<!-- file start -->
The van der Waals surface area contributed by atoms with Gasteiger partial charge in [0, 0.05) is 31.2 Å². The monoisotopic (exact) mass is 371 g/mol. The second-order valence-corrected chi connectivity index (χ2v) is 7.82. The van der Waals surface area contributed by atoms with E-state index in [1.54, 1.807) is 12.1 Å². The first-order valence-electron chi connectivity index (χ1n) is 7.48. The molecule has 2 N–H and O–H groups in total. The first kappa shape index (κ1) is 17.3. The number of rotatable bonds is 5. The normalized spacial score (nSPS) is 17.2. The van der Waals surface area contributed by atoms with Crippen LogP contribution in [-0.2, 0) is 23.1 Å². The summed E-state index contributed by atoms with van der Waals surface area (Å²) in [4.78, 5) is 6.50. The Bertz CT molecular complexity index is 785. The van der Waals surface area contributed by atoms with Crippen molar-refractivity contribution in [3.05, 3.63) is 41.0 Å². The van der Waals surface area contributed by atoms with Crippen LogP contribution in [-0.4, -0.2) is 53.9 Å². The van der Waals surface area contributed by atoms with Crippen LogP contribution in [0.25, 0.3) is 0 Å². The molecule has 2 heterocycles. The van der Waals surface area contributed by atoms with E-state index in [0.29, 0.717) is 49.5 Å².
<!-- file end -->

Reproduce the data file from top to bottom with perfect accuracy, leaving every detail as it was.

The van der Waals surface area contributed by atoms with Gasteiger partial charge in [0, 0.05) is 31.2 Å². The monoisotopic (exact) mass is 371 g/mol. The second-order valence-corrected chi connectivity index (χ2v) is 7.82. The van der Waals surface area contributed by atoms with E-state index in [1.54, 1.807) is 12.1 Å². The first-order valence-electron chi connectivity index (χ1n) is 7.48. The molecule has 2 N–H and O–H groups in total. The first kappa shape index (κ1) is 17.3. The number of rotatable bonds is 5. The normalized spacial score (nSPS) is 17.2. The van der Waals surface area contributed by atoms with Crippen LogP contribution in [-0.2, 0) is 23.1 Å². The summed E-state index contributed by atoms with van der Waals surface area (Å²) in [4.78, 5) is 6.50. The Bertz CT molecular complexity index is 785. The van der Waals surface area contributed by atoms with Crippen molar-refractivity contribution in [3.05, 3.63) is 41.0 Å². The van der Waals surface area contributed by atoms with Crippen LogP contribution in [-0.4, -0.2) is 53.9 Å². The van der Waals surface area contributed by atoms with Crippen LogP contribution in [0.25, 0.3) is 0 Å². The molecule has 2 heterocycles. The van der Waals surface area contributed by atoms with E-state index in [0.29, 0.717) is 49.5 Å².